Japan and South Korea are particular worried about North Korea, with its continuous nuclear-testing and missile-launches, and also a nuclear-armed China with aggressive territorial claims—despite both countries no first use doctrines. In recent years, Pyongyang has not only continued to build up its nuclear capacities, but also show its willingness to attack its neighbors.

North Korea launched three missiles off its east coastline late July. Two weeks later, it test-fired another two, one of which landed in Japan’s exclusive economic zone waters. South Korean joint chief of staff officials criticized these hostile launches as the North’s “ambition to attack neighboring countries”, and the Japanese Defense Minister Gen Nakatani commented these as “serious threats” to its national security. Japanese Prime Minister Shinzo Abe specifically pointed out that the deterrence legitimacy over North Korea could suffer once the U.S. declares a no first use policy. By that time, the balance of power in the Asia-Pacific would be further disrupted.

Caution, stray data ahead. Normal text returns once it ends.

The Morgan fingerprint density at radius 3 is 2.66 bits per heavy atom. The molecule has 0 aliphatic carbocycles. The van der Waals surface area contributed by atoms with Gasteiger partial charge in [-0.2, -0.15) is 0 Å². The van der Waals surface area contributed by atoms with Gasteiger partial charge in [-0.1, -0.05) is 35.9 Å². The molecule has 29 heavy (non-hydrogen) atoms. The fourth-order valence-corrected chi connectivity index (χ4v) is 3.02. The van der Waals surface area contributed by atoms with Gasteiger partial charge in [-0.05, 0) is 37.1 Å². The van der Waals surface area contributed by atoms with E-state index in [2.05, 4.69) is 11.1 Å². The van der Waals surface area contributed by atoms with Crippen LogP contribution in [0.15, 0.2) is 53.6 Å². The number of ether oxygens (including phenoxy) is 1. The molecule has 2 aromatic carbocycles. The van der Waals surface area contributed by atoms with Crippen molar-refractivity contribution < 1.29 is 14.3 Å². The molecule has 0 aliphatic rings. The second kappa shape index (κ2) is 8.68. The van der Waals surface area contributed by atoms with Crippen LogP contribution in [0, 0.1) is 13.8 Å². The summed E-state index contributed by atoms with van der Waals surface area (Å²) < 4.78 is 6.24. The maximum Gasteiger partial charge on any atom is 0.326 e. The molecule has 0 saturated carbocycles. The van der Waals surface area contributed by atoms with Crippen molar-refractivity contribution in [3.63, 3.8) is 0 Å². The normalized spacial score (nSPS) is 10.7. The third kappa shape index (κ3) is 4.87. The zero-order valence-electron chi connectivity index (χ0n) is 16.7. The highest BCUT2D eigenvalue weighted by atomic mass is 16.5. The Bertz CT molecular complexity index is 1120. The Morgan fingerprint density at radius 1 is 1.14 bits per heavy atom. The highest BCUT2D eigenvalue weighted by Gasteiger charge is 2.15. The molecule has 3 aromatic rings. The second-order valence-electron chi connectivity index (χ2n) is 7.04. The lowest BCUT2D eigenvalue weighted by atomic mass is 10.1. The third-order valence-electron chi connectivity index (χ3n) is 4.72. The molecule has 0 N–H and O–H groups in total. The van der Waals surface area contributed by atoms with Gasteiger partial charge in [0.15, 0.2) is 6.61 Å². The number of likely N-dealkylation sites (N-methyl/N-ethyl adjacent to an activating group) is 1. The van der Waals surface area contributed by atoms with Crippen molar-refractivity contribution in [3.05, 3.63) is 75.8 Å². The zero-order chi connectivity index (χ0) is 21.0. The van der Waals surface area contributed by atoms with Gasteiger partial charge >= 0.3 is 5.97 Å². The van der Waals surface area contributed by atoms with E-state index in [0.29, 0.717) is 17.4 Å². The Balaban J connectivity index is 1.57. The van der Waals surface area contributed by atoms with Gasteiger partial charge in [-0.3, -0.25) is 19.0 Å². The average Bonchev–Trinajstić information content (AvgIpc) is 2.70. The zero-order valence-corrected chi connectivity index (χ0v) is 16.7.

The U.S. would still be committed to nonconventional retaliation against any North Korea attacks targeting Japan and South Korea. A handful of U.S. allies in Asia (Japan, South Korea, Australia and the Philippines) “have based their own national security strategies on that pledge, including their willingness to forego indigenous development of nuclear weapons”. However, adopting the no first use policy could trigger these allies’ worst fears—that Washington is stepping away from its security commitments. South Korea and the U.S. already agreed to deploy the Terminal High Altitude Area Defense (THAAD) system in response to hostile behaviors from North Korea. Japan can easily transition its nuclear capability from its energy sector to defense if it decides to do so. The subsequent desires to increase every nation’s own deterrents would drag the region into an arms race for both conventional and nuclear weapons.